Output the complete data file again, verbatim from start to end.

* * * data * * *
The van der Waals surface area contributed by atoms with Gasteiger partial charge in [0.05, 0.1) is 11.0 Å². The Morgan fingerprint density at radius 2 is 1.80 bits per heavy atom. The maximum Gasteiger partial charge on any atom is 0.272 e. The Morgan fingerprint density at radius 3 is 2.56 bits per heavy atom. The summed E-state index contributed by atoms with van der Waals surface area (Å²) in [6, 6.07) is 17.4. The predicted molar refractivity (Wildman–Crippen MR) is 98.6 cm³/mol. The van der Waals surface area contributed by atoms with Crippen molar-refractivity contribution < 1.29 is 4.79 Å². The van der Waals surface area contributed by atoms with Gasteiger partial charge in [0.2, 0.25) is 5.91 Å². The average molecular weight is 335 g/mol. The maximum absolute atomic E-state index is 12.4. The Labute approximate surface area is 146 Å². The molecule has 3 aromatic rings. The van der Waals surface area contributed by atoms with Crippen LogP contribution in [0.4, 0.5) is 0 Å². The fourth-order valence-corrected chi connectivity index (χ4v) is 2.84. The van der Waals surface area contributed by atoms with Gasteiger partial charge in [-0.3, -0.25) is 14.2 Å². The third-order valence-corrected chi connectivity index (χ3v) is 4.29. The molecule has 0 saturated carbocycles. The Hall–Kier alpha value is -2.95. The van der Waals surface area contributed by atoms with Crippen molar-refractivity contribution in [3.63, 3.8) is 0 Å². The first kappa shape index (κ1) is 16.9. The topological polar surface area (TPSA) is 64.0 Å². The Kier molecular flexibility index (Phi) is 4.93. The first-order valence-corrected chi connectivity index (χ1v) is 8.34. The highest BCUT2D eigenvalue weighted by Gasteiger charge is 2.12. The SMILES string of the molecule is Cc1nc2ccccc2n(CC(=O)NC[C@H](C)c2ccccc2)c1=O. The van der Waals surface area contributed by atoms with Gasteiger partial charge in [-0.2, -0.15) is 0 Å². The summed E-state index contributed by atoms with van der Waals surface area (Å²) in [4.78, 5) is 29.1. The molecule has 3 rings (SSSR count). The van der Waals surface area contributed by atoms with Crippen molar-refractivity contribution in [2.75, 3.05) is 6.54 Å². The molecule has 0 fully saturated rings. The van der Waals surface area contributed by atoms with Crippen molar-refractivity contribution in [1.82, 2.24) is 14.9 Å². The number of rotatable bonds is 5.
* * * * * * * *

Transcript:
The van der Waals surface area contributed by atoms with Gasteiger partial charge in [0.05, 0.1) is 11.0 Å². The Morgan fingerprint density at radius 2 is 1.80 bits per heavy atom. The maximum Gasteiger partial charge on any atom is 0.272 e. The Morgan fingerprint density at radius 3 is 2.56 bits per heavy atom. The summed E-state index contributed by atoms with van der Waals surface area (Å²) in [6, 6.07) is 17.4. The predicted molar refractivity (Wildman–Crippen MR) is 98.6 cm³/mol. The van der Waals surface area contributed by atoms with Crippen molar-refractivity contribution < 1.29 is 4.79 Å². The van der Waals surface area contributed by atoms with Gasteiger partial charge in [0.2, 0.25) is 5.91 Å². The average molecular weight is 335 g/mol. The maximum absolute atomic E-state index is 12.4. The Labute approximate surface area is 146 Å². The molecule has 3 aromatic rings. The van der Waals surface area contributed by atoms with Crippen LogP contribution in [0.4, 0.5) is 0 Å². The fourth-order valence-corrected chi connectivity index (χ4v) is 2.84. The van der Waals surface area contributed by atoms with Gasteiger partial charge in [-0.3, -0.25) is 14.2 Å². The third-order valence-corrected chi connectivity index (χ3v) is 4.29. The molecule has 0 saturated carbocycles. The Hall–Kier alpha value is -2.95. The van der Waals surface area contributed by atoms with Crippen molar-refractivity contribution in [3.63, 3.8) is 0 Å². The first kappa shape index (κ1) is 16.9. The topological polar surface area (TPSA) is 64.0 Å². The Kier molecular flexibility index (Phi) is 4.93. The first-order valence-corrected chi connectivity index (χ1v) is 8.34. The highest BCUT2D eigenvalue weighted by Gasteiger charge is 2.12. The SMILES string of the molecule is Cc1nc2ccccc2n(CC(=O)NC[C@H](C)c2ccccc2)c1=O. The van der Waals surface area contributed by atoms with Gasteiger partial charge in [-0.2, -0.15) is 0 Å². The summed E-state index contributed by atoms with van der Waals surface area (Å²) in [4.78, 5) is 29.1. The molecule has 3 rings (SSSR count). The van der Waals surface area contributed by atoms with Crippen molar-refractivity contribution in [2.75, 3.05) is 6.54 Å². The molecule has 0 fully saturated rings. The van der Waals surface area contributed by atoms with Crippen molar-refractivity contribution in [1.82, 2.24) is 14.9 Å². The number of rotatable bonds is 5.